Accessibility links

Journalist Asks to Testify at Khmer Rouge Tribunal


FILE - Victims of the Khmer Rouge regime hold a protest to demand individual reparations in front of an entrance to the U.N.-backed war crimes tribunal as a hearing is held in Phnom Penh, Cambodia, Oct. 17, 2014.

FILE - Victims of the Khmer Rouge regime hold a protest to demand individual reparations in front of an entrance to the U.N.-backed war crimes tribunal as a hearing is held in Phnom Penh, Cambodia, Oct. 17, 2014.

A Cambodian documentary journalist says he wants to testify at the Khmer Rouge tribunal, where two former senior leaders of the group are facing charges of genocide and crimes against humanity.

The tribunal’s Supreme Court Chamber is set to decide soon whether Thet Sambath, who co-produced the award-winning documentary "Enemies of the People," can testify at the behest of Nuon Chea’s defense team to bolster its appeal of a guilty verdict in the first of two trial phases.

In an interview with VOA from his home in Massachusetts, Thet Sambath said his research was always meant to uncover complicated truths about the Khmer Rouge and its secretive leaders.

“If the court agrees, and if the court openly gives me freedom, I’ll do it,” he said. “If it restricts my right to speak to only the assigned issue, I can’t do it.”

He also alleged that the court had not allowed free testimony from previous witnesses.

Thet Sambath spent 10 years traveling to former Khmer Rouge strongholds, talking to former cadres and leaders, in particular the reclusive Nuon Chea, who was later arrested and indicted by the tribunal.

He said the charges against Nuon Chea and Khieu Samphan for killings at Tuol Por Chrey in Pursat province, which were part of their initial trial, were not accurate.

Court 'internal problems' cited

“I have enough evidence, and I consider the trial of the case wrong,” he said. “I do not support Nuon Chea or Khieu Samphan or Pol Pot,” he added. But he said the court’s “internal problems” and the fact that Khmer Rouge crimes were “a sensitive issue for the current government” put the truth at risk.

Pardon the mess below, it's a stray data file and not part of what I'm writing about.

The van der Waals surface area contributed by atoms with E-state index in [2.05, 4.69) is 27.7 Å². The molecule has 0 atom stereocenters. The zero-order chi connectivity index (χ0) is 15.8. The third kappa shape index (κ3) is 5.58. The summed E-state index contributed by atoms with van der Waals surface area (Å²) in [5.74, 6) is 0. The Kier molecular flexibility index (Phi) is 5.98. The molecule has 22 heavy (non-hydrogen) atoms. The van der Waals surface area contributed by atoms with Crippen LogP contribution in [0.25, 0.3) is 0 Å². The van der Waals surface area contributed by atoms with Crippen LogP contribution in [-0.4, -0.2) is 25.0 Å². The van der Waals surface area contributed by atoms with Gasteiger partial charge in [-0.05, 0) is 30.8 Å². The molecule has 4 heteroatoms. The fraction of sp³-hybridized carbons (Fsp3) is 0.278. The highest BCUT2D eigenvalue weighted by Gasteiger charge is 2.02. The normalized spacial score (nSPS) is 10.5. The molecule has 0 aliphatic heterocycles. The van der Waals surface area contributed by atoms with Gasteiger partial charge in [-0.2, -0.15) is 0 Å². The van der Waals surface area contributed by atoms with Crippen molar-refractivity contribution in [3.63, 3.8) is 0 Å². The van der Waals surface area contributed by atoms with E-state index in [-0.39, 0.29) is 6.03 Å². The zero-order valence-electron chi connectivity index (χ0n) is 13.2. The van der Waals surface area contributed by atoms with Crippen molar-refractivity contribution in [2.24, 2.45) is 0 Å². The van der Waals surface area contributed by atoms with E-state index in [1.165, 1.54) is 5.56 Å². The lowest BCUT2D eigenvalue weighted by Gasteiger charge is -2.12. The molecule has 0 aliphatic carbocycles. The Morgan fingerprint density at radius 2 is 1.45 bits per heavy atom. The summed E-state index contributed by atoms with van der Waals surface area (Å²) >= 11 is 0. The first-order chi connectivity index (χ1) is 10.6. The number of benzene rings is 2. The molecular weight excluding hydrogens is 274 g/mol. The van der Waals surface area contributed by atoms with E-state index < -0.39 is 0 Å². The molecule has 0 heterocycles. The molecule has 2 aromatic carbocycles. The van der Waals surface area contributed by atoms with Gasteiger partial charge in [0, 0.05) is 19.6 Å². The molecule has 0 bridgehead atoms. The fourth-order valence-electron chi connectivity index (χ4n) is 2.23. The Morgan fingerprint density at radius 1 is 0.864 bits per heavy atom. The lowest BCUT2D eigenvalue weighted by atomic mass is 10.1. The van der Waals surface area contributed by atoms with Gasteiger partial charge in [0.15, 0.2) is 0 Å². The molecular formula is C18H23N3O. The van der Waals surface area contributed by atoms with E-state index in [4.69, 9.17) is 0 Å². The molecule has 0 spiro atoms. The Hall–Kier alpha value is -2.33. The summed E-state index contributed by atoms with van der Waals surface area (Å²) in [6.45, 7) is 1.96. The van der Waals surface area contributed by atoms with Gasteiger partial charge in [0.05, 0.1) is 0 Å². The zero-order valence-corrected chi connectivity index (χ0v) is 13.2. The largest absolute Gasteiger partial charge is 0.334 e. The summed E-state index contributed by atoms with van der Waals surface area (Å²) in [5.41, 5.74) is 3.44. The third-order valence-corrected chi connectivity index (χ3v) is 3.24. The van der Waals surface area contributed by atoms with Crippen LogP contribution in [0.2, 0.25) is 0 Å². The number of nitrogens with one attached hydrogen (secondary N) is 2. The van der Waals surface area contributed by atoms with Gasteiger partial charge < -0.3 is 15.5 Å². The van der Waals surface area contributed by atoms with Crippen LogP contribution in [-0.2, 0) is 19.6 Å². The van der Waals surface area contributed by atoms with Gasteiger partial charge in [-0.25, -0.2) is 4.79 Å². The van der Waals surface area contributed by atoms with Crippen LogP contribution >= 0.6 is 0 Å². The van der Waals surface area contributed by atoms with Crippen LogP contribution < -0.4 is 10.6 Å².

He also alleged that the court had not asked hard questions of perpetrators or their leaders, some of whom remain in the government, he said. That, he said, relegated this to a “revenge trial."

A tribunal spokesman said the Supreme Court would determine whether Thet Sambath will testify or not, based on the law. Meanwhile, the Trial Chamber is set to begin hearings again Jan. 8 on the second and final phase of the trial for Nuon Chea and Khieu Samphan.

Nuon Chea’s defense team hopes such testimony will overturn his life sentence, handed down from the first phase of the trial.

“We are waiting for a decision from the Supreme Court Chamber on our request to summon Thet Sambath in the appeals hearing,” said Victor Koppe, an international member of the defense. "Of particular importance are Thet Sambath’s statements that Nuon Chea was not involved with killings at Tuol Por Chrey."

Responsibility as leader

But Peter Maguire, a legal scholar and longtime Cambodia researcher, said Nuon Chea acted as the captain of a ship and was therefore responsible for what happened.

“And he says, 'OK, you know these pirates over here —,they did these things I didn’t know about,' ” Maguire said. “It doesn’t matter. Ultimate responsibility goes to the leader.”

Legal principles set in place since the post-World War II Nuremberg trials have put responsibility on leaders, not just those who directly committed atrocities, he said. “Instead of just trying the guy who had blood on his hands, who actually did the killing, you go up the chain of command and you hold the leader who formulated the policy criminally responsible.”

This report was produced in collaboration with the VOA Khmer service.

Show comments

XS
SM
MD
LG